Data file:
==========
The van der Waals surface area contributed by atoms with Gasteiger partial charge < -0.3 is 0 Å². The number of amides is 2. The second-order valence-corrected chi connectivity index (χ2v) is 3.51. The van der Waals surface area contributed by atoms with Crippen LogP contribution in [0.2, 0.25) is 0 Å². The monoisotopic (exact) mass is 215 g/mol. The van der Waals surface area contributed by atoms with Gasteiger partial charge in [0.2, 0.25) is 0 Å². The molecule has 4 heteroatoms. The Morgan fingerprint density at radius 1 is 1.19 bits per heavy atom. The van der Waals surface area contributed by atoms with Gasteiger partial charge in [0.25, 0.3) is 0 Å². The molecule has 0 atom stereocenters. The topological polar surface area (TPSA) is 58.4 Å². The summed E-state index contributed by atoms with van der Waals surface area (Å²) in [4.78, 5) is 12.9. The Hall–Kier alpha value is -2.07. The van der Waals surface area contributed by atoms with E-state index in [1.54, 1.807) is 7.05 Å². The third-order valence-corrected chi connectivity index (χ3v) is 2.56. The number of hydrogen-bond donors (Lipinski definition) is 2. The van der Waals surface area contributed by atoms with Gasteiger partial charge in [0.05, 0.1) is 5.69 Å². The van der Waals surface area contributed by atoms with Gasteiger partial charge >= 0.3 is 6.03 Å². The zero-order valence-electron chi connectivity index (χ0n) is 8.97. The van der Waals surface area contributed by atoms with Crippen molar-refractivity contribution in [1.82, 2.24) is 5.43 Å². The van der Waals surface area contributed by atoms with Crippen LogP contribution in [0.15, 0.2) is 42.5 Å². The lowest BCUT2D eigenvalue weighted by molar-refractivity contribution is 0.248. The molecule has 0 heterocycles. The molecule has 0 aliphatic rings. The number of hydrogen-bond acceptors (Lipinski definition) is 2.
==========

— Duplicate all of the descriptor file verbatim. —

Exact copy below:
The van der Waals surface area contributed by atoms with Gasteiger partial charge < -0.3 is 0 Å². The number of amides is 2. The second-order valence-corrected chi connectivity index (χ2v) is 3.51. The van der Waals surface area contributed by atoms with Crippen LogP contribution in [0.2, 0.25) is 0 Å². The monoisotopic (exact) mass is 215 g/mol. The van der Waals surface area contributed by atoms with Gasteiger partial charge in [0.2, 0.25) is 0 Å². The molecule has 4 heteroatoms. The Morgan fingerprint density at radius 1 is 1.19 bits per heavy atom. The van der Waals surface area contributed by atoms with Gasteiger partial charge in [0.25, 0.3) is 0 Å². The molecule has 0 atom stereocenters. The topological polar surface area (TPSA) is 58.4 Å². The summed E-state index contributed by atoms with van der Waals surface area (Å²) in [4.78, 5) is 12.9. The Hall–Kier alpha value is -2.07. The van der Waals surface area contributed by atoms with E-state index in [1.54, 1.807) is 7.05 Å². The third-order valence-corrected chi connectivity index (χ3v) is 2.56. The number of hydrogen-bond donors (Lipinski definition) is 2. The van der Waals surface area contributed by atoms with Gasteiger partial charge in [0.05, 0.1) is 5.69 Å². The van der Waals surface area contributed by atoms with Gasteiger partial charge >= 0.3 is 6.03 Å². The zero-order valence-electron chi connectivity index (χ0n) is 8.97. The van der Waals surface area contributed by atoms with Crippen molar-refractivity contribution in [1.82, 2.24) is 5.43 Å². The van der Waals surface area contributed by atoms with Crippen LogP contribution in [0.15, 0.2) is 42.5 Å². The lowest BCUT2D eigenvalue weighted by molar-refractivity contribution is 0.248. The molecule has 0 heterocycles. The molecule has 0 aliphatic rings. The number of hydrogen-bond acceptors (Lipinski definition) is 2.